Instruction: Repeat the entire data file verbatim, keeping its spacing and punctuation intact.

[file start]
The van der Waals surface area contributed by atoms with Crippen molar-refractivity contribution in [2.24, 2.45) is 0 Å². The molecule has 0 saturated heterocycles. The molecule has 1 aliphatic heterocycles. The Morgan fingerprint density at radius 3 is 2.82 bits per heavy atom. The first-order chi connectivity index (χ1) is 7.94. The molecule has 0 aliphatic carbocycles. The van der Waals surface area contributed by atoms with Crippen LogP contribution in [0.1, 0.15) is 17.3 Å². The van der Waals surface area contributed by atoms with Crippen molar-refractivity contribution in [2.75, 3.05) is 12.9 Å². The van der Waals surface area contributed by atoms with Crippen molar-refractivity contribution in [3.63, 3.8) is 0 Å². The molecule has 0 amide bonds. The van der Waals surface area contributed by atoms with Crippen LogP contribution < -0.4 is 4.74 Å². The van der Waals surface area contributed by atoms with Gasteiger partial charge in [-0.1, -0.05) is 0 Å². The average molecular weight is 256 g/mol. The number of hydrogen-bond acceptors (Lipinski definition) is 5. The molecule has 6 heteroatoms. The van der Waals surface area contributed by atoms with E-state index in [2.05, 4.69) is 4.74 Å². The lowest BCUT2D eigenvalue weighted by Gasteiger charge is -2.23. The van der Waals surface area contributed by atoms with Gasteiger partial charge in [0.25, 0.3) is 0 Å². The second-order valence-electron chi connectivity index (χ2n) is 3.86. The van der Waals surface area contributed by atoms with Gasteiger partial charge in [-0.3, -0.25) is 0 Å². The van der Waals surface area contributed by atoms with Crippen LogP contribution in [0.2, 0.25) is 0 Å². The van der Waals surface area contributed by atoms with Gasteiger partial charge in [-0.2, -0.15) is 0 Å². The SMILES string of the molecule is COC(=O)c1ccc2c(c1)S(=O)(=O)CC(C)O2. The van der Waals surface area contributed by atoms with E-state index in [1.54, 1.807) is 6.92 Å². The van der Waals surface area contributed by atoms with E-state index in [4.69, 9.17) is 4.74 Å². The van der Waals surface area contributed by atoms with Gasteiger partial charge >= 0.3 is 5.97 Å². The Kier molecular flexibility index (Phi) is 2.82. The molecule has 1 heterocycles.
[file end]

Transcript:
The van der Waals surface area contributed by atoms with Crippen molar-refractivity contribution in [2.24, 2.45) is 0 Å². The molecule has 0 saturated heterocycles. The molecule has 1 aliphatic heterocycles. The Morgan fingerprint density at radius 3 is 2.82 bits per heavy atom. The first-order chi connectivity index (χ1) is 7.94. The molecule has 0 aliphatic carbocycles. The van der Waals surface area contributed by atoms with Crippen LogP contribution in [0.1, 0.15) is 17.3 Å². The van der Waals surface area contributed by atoms with Crippen molar-refractivity contribution in [2.75, 3.05) is 12.9 Å². The van der Waals surface area contributed by atoms with Crippen molar-refractivity contribution in [3.63, 3.8) is 0 Å². The molecule has 0 amide bonds. The van der Waals surface area contributed by atoms with Crippen LogP contribution < -0.4 is 4.74 Å². The van der Waals surface area contributed by atoms with Gasteiger partial charge in [-0.1, -0.05) is 0 Å². The average molecular weight is 256 g/mol. The number of hydrogen-bond acceptors (Lipinski definition) is 5. The molecule has 6 heteroatoms. The van der Waals surface area contributed by atoms with E-state index in [2.05, 4.69) is 4.74 Å². The lowest BCUT2D eigenvalue weighted by Gasteiger charge is -2.23. The van der Waals surface area contributed by atoms with Gasteiger partial charge in [0.25, 0.3) is 0 Å². The second-order valence-electron chi connectivity index (χ2n) is 3.86. The van der Waals surface area contributed by atoms with Gasteiger partial charge in [-0.3, -0.25) is 0 Å². The van der Waals surface area contributed by atoms with Crippen LogP contribution in [0.2, 0.25) is 0 Å². The van der Waals surface area contributed by atoms with Gasteiger partial charge in [-0.2, -0.15) is 0 Å². The SMILES string of the molecule is COC(=O)c1ccc2c(c1)S(=O)(=O)CC(C)O2. The van der Waals surface area contributed by atoms with E-state index in [1.54, 1.807) is 6.92 Å². The van der Waals surface area contributed by atoms with E-state index in [4.69, 9.17) is 4.74 Å². The van der Waals surface area contributed by atoms with Gasteiger partial charge >= 0.3 is 5.97 Å². The Kier molecular flexibility index (Phi) is 2.82. The molecule has 1 heterocycles.